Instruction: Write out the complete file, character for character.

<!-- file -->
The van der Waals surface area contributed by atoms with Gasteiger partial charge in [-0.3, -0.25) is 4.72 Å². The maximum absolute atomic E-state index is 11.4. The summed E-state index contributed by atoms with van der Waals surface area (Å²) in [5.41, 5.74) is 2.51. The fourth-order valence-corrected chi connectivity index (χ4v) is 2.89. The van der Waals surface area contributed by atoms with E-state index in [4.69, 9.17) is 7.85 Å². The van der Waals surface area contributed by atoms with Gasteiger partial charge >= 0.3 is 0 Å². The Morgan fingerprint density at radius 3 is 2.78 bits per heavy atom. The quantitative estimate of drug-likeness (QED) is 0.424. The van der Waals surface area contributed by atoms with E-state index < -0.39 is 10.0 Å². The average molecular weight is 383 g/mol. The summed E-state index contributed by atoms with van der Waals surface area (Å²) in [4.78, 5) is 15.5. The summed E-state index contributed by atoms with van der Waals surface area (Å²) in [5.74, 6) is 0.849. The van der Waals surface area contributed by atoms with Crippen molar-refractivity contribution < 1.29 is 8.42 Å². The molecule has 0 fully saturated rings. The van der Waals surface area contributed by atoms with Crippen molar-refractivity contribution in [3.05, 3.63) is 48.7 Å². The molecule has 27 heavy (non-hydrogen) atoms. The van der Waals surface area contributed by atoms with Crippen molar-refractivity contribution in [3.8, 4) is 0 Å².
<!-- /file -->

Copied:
The van der Waals surface area contributed by atoms with Gasteiger partial charge in [-0.3, -0.25) is 4.72 Å². The maximum absolute atomic E-state index is 11.4. The summed E-state index contributed by atoms with van der Waals surface area (Å²) in [5.41, 5.74) is 2.51. The fourth-order valence-corrected chi connectivity index (χ4v) is 2.89. The van der Waals surface area contributed by atoms with E-state index in [4.69, 9.17) is 7.85 Å². The van der Waals surface area contributed by atoms with Gasteiger partial charge >= 0.3 is 0 Å². The Morgan fingerprint density at radius 3 is 2.78 bits per heavy atom. The quantitative estimate of drug-likeness (QED) is 0.424. The van der Waals surface area contributed by atoms with E-state index < -0.39 is 10.0 Å². The average molecular weight is 383 g/mol. The summed E-state index contributed by atoms with van der Waals surface area (Å²) in [4.78, 5) is 15.5. The summed E-state index contributed by atoms with van der Waals surface area (Å²) in [5.74, 6) is 0.849. The van der Waals surface area contributed by atoms with Crippen molar-refractivity contribution < 1.29 is 8.42 Å². The molecule has 0 fully saturated rings. The van der Waals surface area contributed by atoms with Crippen molar-refractivity contribution in [3.05, 3.63) is 48.7 Å². The molecule has 27 heavy (non-hydrogen) atoms. The van der Waals surface area contributed by atoms with Crippen molar-refractivity contribution in [3.8, 4) is 0 Å².